NBA 2K20 Review

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Release DateSeptember 6, 2019
GenreSports
PlatformsPC/PS4/XBO/Switch
DeveloperVisual Concepts
Price$59.99 US
ESRB RatingEveryone
Players1-10 Players

 

*A copy of this game was provided to FYIG by 2K Games for review purposes* 

I’ve been playing the NBA 2K series on and off for years despite not being a huge basketball fan in life. I’m a pretty big sports gamer after all, and I really like to play a lot of different types of sports games as much as possible. The NBA 2K series has come a long way from that first iteration on the Dreamcast to the juggernaut it has become now, but in that has become the subject of some criticism for the way the game is monetized with microtransactions at every turn. This year, that’s something that may be more pronounced than ever despite the fantastic foundation on the court.

The first place beginners will want to start in would be the redesigned 2KU that helps players get adjusted to the basics of the game. It’s a very similar style to the tutorials in EA’s NHL series as the controller on-screen mimics the movements that you need to make to pull off each move. Once you pull off a move, you can go at your own pace and the whole tutorial can be done in about an hour or less. I felt like this was a pretty good way of getting to know the game without being too monotonous.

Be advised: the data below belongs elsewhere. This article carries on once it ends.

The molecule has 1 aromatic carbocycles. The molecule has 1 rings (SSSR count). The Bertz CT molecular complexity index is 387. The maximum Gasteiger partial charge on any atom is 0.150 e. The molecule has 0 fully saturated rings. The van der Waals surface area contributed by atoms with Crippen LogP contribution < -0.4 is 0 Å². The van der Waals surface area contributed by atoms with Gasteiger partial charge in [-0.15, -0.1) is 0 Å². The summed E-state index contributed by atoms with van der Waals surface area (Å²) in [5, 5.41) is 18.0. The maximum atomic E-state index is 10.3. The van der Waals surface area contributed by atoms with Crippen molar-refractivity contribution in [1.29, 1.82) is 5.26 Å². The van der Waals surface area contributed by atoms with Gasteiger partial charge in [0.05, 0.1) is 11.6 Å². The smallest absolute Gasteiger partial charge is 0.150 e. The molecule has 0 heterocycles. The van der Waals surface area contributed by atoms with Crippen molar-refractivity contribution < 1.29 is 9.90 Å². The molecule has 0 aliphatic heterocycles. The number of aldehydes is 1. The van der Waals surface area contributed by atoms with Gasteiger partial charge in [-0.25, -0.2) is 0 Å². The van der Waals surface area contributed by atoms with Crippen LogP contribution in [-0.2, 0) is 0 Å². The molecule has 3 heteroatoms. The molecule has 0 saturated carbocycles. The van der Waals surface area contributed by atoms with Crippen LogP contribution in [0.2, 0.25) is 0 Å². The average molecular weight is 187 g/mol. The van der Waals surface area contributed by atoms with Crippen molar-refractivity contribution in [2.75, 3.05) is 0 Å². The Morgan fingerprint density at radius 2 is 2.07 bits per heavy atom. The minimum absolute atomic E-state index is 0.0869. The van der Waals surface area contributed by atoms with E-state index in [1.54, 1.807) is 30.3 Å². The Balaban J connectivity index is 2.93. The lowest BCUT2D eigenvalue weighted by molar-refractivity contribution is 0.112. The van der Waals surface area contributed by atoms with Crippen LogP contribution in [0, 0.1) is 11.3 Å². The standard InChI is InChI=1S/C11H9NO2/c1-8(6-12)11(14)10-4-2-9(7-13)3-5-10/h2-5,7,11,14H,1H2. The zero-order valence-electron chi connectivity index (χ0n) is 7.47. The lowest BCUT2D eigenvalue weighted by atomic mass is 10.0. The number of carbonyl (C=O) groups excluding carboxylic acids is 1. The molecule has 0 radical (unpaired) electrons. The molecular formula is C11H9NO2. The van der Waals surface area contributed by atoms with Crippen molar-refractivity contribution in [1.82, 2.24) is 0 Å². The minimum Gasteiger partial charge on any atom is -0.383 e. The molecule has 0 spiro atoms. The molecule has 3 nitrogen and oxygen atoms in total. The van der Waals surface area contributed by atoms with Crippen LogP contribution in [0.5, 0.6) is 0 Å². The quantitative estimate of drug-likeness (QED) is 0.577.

NBA 2K20
Good ol’ NBA Summer League.

I started noticing how different players feel compared to one another as I started to play a few Play Now games. The difference between elite NBA talent and players coming off the bench is pretty easy to notice. Driving to the net with LeBron is a breeze while taking a 75 overall player to the net ends with getting the ball stuffed back in your face more often than not. Of course, driving in for the layup isn’t always a sure thing thanks to the new defensive AI which seems a lot more intuitive than ever before. You really have to analyze the situation quickly to know whether you should lay back for a jumper or go in for a big dunk. Think too long and the defensive team will end up snatching that ball away or forcing you to make a bad play. I was really impressed with how well the defensive AI played, they gave me much more of a challenge than previous years.

The upgraded ball-handling system does help you on the offensive side of the ball. I felt like I was much more in control of the ball in this year’s game. It wasn’t a random animation taking over and screwing me up mid-play, I had full control over what I was doing whether it was a crossover or simply switching the ball to my other hand. It was all seamless and fluid as it should be. Even the dribbling animations have been updated to make things look a little bit better as your players are charging down the court.